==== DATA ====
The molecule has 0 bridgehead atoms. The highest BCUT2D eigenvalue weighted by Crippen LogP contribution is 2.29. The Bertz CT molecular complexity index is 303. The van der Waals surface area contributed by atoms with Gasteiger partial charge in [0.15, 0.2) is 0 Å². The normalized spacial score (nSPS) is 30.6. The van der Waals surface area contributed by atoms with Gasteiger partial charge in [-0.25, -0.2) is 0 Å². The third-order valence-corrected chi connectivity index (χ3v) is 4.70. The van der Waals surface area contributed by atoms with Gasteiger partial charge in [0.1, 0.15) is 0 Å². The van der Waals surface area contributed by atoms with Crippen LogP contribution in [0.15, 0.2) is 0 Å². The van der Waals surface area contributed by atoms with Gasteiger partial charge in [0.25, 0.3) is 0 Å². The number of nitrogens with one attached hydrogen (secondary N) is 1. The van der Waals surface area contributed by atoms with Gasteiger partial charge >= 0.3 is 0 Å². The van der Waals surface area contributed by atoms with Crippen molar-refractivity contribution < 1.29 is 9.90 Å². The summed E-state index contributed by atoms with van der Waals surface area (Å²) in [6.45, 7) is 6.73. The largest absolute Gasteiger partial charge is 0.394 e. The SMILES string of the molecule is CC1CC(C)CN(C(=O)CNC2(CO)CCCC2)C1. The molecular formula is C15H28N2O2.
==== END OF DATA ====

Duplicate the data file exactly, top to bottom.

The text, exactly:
The molecule has 0 bridgehead atoms. The highest BCUT2D eigenvalue weighted by Crippen LogP contribution is 2.29. The Bertz CT molecular complexity index is 303. The van der Waals surface area contributed by atoms with Gasteiger partial charge in [0.15, 0.2) is 0 Å². The normalized spacial score (nSPS) is 30.6. The van der Waals surface area contributed by atoms with Gasteiger partial charge in [-0.25, -0.2) is 0 Å². The third-order valence-corrected chi connectivity index (χ3v) is 4.70. The van der Waals surface area contributed by atoms with Gasteiger partial charge in [0.1, 0.15) is 0 Å². The van der Waals surface area contributed by atoms with Crippen LogP contribution in [0.15, 0.2) is 0 Å². The van der Waals surface area contributed by atoms with Gasteiger partial charge in [0.25, 0.3) is 0 Å². The number of nitrogens with one attached hydrogen (secondary N) is 1. The van der Waals surface area contributed by atoms with Gasteiger partial charge >= 0.3 is 0 Å². The van der Waals surface area contributed by atoms with Crippen molar-refractivity contribution < 1.29 is 9.90 Å². The summed E-state index contributed by atoms with van der Waals surface area (Å²) in [6.45, 7) is 6.73. The largest absolute Gasteiger partial charge is 0.394 e. The SMILES string of the molecule is CC1CC(C)CN(C(=O)CNC2(CO)CCCC2)C1. The molecular formula is C15H28N2O2.